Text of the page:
Friday, May 22, 2009

Recession Is Bad for Health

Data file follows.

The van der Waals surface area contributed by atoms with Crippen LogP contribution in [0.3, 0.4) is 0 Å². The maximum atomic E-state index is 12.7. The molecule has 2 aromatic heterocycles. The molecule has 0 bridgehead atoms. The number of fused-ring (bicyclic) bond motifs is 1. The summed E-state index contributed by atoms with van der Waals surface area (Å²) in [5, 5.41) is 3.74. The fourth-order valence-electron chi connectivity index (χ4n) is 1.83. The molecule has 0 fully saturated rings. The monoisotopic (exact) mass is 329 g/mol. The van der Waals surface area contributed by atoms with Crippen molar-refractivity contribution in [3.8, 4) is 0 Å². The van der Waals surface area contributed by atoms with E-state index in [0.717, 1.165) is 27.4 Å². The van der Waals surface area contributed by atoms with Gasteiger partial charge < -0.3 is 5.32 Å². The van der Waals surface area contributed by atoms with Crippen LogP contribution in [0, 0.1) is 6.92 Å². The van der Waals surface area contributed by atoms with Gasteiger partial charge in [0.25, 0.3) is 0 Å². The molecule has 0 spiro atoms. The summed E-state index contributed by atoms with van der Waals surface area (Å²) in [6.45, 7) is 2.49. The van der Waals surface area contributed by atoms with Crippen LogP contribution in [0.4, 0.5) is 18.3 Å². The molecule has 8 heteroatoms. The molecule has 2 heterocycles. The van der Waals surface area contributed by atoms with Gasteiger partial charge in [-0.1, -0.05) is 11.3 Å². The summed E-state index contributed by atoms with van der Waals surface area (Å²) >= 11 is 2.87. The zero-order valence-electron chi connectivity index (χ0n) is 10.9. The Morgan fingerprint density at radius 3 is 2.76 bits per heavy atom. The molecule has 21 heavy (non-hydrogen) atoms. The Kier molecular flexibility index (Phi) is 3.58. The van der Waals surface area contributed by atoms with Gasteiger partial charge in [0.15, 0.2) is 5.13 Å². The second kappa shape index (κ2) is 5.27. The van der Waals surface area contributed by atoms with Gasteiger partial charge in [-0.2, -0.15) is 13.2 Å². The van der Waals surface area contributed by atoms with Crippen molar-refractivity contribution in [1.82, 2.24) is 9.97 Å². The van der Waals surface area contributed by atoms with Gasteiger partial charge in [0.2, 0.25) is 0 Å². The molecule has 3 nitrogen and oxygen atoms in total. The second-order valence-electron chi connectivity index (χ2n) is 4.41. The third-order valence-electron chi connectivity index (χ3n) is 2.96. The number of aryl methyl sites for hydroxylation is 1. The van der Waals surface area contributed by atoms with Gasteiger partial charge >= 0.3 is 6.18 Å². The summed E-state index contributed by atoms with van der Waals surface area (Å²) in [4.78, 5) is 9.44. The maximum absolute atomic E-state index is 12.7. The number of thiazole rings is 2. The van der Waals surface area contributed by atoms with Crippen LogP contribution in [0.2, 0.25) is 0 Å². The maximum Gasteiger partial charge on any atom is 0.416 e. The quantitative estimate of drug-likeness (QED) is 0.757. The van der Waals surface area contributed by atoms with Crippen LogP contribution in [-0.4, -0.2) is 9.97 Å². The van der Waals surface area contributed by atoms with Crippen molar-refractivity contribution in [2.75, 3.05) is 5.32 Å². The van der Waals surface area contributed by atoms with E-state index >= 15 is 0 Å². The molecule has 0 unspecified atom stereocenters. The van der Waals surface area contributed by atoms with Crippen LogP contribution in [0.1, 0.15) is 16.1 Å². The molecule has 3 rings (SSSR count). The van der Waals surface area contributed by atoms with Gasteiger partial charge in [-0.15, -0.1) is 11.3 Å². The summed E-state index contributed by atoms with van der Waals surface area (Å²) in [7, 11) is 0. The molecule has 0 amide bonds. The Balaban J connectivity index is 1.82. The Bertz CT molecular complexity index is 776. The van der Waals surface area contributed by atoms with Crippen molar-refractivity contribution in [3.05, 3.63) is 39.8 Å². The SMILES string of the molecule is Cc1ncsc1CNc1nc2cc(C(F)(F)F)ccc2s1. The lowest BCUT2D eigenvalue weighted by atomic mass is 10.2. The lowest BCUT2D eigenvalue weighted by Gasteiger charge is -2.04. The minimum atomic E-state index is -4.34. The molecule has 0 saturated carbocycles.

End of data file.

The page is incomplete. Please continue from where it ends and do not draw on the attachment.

The American Academy of Family Physicians (AAFP) says a new survey of its members suggests the recession and fears of money problems are having negative and potentially serious effects on public health. And the American Heart Association says in another survey that it is concerned that people are cutting back on exercise and eating more low-cost fattening foods to save money, which could worsen the nation’s obesity problem. ‘We’ve made dramatic gains in recent years in our fight against heart disease and stroke, but trends like these threaten to reverse these gains,’ says Timothy Gardner, MD, president of the AHA. ‘We need to remind people that even in hard times, their health is important.’ Sandra Fryhofer, MD, an Atlanta internist, says corporate downsizing and the resultant loss of health insurance is literally killing people. ‘Now patients have to be proactive,” she tells WebMD. ‘Take a walk instead of worrying. Some people are saying they can’t pay, and we just try to do what we can. A lot of people have had to be put on antidepressants. I tell them to eat the right foods and exercise, even if they have to give up their [health] clubs.’ Kara Thompson, a spokeswoman for the International Health, Racquet & Sportsclub Association, says membership has dropped 2.4% since 2007, to 45.5 million. However, “More and more people are realizing that money spent on a health club membership is not just ‘money spent’, it’s an investment in, and commitment to, their health,” she tells WebMD. ‘The return on investment is high, and the benefits of exercise are innumerable.’ Gardner says employers can save $16 for every $1 they invest in health and wellness.”

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